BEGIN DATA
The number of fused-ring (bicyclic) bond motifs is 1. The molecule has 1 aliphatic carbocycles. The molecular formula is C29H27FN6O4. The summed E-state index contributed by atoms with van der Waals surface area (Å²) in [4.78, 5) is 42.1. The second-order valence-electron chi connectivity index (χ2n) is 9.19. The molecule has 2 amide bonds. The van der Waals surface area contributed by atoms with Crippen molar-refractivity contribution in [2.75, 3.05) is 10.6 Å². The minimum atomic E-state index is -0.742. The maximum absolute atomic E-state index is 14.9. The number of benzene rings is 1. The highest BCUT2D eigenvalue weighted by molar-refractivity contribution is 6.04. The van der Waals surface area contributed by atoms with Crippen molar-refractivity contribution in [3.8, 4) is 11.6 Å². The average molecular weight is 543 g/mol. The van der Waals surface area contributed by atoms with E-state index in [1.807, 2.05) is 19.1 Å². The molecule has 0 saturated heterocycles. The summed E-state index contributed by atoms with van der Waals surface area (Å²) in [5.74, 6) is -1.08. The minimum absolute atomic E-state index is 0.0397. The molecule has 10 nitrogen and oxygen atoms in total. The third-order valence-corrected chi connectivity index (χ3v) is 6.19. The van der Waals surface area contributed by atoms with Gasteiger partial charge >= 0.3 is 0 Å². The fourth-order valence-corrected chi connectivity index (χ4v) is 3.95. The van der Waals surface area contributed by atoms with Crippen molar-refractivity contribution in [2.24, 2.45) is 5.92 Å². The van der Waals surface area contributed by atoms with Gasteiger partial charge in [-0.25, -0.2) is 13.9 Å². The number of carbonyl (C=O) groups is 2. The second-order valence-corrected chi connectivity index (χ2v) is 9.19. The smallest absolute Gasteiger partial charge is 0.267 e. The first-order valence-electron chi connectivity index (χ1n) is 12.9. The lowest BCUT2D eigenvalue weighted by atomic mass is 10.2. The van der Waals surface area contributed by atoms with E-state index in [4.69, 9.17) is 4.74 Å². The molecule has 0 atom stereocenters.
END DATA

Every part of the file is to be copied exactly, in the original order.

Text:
The number of fused-ring (bicyclic) bond motifs is 1. The molecule has 1 aliphatic carbocycles. The molecular formula is C29H27FN6O4. The summed E-state index contributed by atoms with van der Waals surface area (Å²) in [4.78, 5) is 42.1. The second-order valence-electron chi connectivity index (χ2n) is 9.19. The molecule has 2 amide bonds. The van der Waals surface area contributed by atoms with Crippen molar-refractivity contribution in [2.75, 3.05) is 10.6 Å². The minimum atomic E-state index is -0.742. The maximum absolute atomic E-state index is 14.9. The number of benzene rings is 1. The highest BCUT2D eigenvalue weighted by molar-refractivity contribution is 6.04. The van der Waals surface area contributed by atoms with Crippen molar-refractivity contribution in [3.8, 4) is 11.6 Å². The average molecular weight is 543 g/mol. The van der Waals surface area contributed by atoms with E-state index in [1.807, 2.05) is 19.1 Å². The molecule has 0 saturated heterocycles. The summed E-state index contributed by atoms with van der Waals surface area (Å²) in [5.74, 6) is -1.08. The minimum absolute atomic E-state index is 0.0397. The molecule has 10 nitrogen and oxygen atoms in total. The third-order valence-corrected chi connectivity index (χ3v) is 6.19. The van der Waals surface area contributed by atoms with Gasteiger partial charge >= 0.3 is 0 Å². The fourth-order valence-corrected chi connectivity index (χ4v) is 3.95. The van der Waals surface area contributed by atoms with Crippen molar-refractivity contribution in [2.24, 2.45) is 5.92 Å². The van der Waals surface area contributed by atoms with Gasteiger partial charge in [-0.25, -0.2) is 13.9 Å². The number of carbonyl (C=O) groups is 2. The second-order valence-corrected chi connectivity index (χ2v) is 9.19. The smallest absolute Gasteiger partial charge is 0.267 e. The first-order valence-electron chi connectivity index (χ1n) is 12.9. The lowest BCUT2D eigenvalue weighted by atomic mass is 10.2. The van der Waals surface area contributed by atoms with E-state index in [4.69, 9.17) is 4.74 Å². The molecule has 0 atom stereocenters.